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Riverways Create As Much Pollution As Highways

Date:
March 25, 2002
Source:
American Chemical Society
Summary:
Large riverside cities like Portland, St. Louis, Nashville and New Orleans should look beyond road traffic to an important but usually overlooked source of air pollution — river traffic.
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Large riverside cities like Portland, St. Louis, Nashville and New Orleans should look beyond road traffic to an important but usually overlooked source of air pollution — river traffic.

Commercial marine traffic on rivers emits substantial pollution, according to a study reported in the March 15 issue of Environmental Science and Technology, a peer-reviewed publication of the American Chemical Society, the world’s largest scientific society. The pollutants include nitrogen oxides, fine particulate matter and sulfur oxides.

Around riverside cities, nitrogen oxide pollution from shipping can equal that from a major freeway full of traffic, according to James J. Corbett, Ph.D., an assistant professor at the University of Delaware's College of Marine Studies, Newark, who conducted the study.

Corbett’s findings are based on a detailed inventory of air emissions from commercial vessels — such as ships, tugs and towboats — in the Northwest United States. The results suggest the importance of boat and ship emissions in many regions of the country, he says.

The inventory is the first to detail the type of geographically detailed estimates that modelers need to determine how boat and ship emissions affect regional air quality, according to Corbett.

Corbett, a former U.S. Merchant Marine engineering officer, combined analyses of engine operations with trade data about the tons of cargo and vessel movements over specific segments of the major rivers in the Pacific Northwest to come up with his estimates.

The study was commissioned to find out if ship and boat emissions contribute to haze that occurs in the federally designated Columbia River Gorge National Scenic Area in Washington and Oregon states, says Michael Boyer, an environmental scientist with the Washington Department of Ecology in Olympia, Wash., which helped fund the study.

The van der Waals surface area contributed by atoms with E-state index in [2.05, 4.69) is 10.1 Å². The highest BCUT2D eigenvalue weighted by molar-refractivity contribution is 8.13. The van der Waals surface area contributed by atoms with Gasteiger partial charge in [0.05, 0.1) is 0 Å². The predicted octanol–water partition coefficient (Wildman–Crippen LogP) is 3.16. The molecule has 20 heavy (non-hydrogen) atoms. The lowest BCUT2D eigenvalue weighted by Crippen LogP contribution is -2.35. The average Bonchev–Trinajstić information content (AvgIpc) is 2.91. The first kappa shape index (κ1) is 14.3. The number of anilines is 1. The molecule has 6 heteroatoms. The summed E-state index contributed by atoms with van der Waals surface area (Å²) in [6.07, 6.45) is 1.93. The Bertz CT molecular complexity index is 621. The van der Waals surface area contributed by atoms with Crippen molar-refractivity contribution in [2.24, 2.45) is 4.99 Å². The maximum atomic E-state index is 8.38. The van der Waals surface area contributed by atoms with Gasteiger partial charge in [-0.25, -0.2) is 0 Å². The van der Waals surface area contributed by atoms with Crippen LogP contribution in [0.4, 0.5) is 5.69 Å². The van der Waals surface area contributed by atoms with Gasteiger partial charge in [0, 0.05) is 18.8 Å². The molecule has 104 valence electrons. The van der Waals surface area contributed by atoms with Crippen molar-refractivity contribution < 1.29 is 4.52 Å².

“In the past all we had were rough estimates of marine vessel emissions and we couldn’t specify where the pollution occurred,” Boyer says. “This study means that we will be able to pin down the effects of ship emissions.”

Two years ago, Corbett inventoried national emissions from commercial waterborne vessels and found emissions were double previous estimates. His research showed that, as a source of nitrogen oxides for the entire country, unregulated waterborne commerce ranks higher than many regulated industries, including metals processing, petroleum industries and chemical manufacturing.

Waterborne commerce transportation is an essential element of the U.S. transportation infrastructure that often seems invisible to the U.S. public, according to Corbett. Ships and boats that carry very large loads for very long distances move between 22 percent and 24 percent of U.S cargo, measured in ton miles — comparable to truck transportation, which accounts for 25 percent to 29 percent, he said. Waterborne transportation can also be one of the most energy-efficient ways to move cargo, using about one-tenth of the energy consumed by the U.S. trucking industry, Corbett added.


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The above post is reprinted from materials provided by American Chemical Society. Note: Materials may be edited for content and length.


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American Chemical Society. "Riverways Create As Much Pollution As Highways." ScienceDaily. ScienceDaily, 25 March 2002. <www.sciencedaily.com/releases/2002/03/020325081135.htm>.
American Chemical Society. (2002, March 25). Riverways Create As Much Pollution As Highways. ScienceDaily. Retrieved July 8, 2015 from www.sciencedaily.com/releases/2002/03/020325081135.htm
American Chemical Society. "Riverways Create As Much Pollution As Highways." ScienceDaily. www.sciencedaily.com/releases/2002/03/020325081135.htm (accessed July 8, 2015).

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